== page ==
Magazine article Screen International

The Power of Three

Magazine article Screen International

The Power of Three

Article excerpt

The Gulf festivals are playing a central role in the Arab film-making renaissance.

To say this has been a year of transition for the Arab film festival circuit would be a serious understatement. Two of the oldest festivals in the Middle East - Cairo and Damascus - have been engulfed in political uprisings. Cairo cancelled last year's event in the aftermath of the Tahrir Square uprising and is aiming to stage a 35th edition this November, after a last-minute change of director. As for Damascus, the cancellation of its biennial festival last year is the least of Syria's problems right now, and as things stand there is not much hope Damascus will see the 20th edition of the festival that is supposed to take place in 2013.

Even under peaceful circumstances, both festivals - and established ones in neighbouring Lebanon - were already being overshadowed by a trio of lavishly endowed festivals that have sprung up in the Gulf. Starting with Dubai in 2004, then Abu Dhabi three years later and finally Doha in 2009, these events have shifted Middle Eastern film-making's centre of gravity towards the Arabian peninsula. Dubai also added another festival, the Gulf Film Festival in April, which focuses just on the region's cinematic output. And Abu Dhabi has also teamed up with Tropfest, the world's largest short-film festival, to create an Arabic edition that holds promise as an outlet for the region's new talents.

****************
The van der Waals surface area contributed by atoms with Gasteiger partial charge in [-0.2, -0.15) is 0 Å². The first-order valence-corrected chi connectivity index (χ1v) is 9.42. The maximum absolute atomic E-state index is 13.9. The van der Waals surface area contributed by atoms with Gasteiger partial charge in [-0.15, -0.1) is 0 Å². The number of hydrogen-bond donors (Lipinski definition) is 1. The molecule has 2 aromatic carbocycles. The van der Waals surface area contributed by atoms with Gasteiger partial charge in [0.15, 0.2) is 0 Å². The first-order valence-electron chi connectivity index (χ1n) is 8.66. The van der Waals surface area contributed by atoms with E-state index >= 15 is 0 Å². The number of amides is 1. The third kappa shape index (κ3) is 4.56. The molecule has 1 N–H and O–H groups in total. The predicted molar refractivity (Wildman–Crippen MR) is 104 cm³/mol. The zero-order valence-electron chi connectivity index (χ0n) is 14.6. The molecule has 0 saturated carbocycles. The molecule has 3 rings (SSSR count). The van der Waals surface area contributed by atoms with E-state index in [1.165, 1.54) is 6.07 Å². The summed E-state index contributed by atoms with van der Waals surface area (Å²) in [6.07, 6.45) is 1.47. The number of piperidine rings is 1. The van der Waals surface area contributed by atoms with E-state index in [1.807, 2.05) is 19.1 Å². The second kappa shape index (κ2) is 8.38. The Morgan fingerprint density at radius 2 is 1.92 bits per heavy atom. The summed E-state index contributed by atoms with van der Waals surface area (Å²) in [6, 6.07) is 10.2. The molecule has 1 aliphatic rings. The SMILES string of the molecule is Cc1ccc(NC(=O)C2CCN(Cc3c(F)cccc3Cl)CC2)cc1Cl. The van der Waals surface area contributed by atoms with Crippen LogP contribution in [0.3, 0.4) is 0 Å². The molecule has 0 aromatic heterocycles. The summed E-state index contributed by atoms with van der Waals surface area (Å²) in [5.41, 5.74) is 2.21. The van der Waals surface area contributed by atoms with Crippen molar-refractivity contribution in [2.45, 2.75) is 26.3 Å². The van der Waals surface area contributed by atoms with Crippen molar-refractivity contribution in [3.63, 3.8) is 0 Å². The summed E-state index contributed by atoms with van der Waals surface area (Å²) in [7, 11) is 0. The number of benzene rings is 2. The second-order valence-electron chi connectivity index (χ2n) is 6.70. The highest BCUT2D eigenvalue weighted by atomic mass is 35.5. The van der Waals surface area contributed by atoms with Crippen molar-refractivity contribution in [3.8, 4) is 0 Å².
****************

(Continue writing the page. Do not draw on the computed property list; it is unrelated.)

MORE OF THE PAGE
'We have been overwhelmed with the quantity of submissions received from film-makers'Shivani Pandya, Dubai International Film Festival

The Gulf is not resting on its laurels. For the first time in their brief but high-profile histories, all three of the region's major festivals are being spearheaded at the same time by locals. In July, the Doha Film Institute (DFI) brought in Issa Bin Mohammed Al Mohannadi as the vice-chair of the Doha Tribeca Film Festival following the departure of executive director Amanda Palmer. In August, Abu Dhabi announced that Ali Al Jabri was replacing Peter Scarlet as its festival director. Doha has yet to announce its own new festival director.

With managerial shift has come perceptual change. At the outset, these festivals were primarily known for their prize money and hospitality; now the film world thinks of coming to the Gulf for its own sake. Where festival programmers once had to chase down premieres, they are becoming spoilt for choice. …

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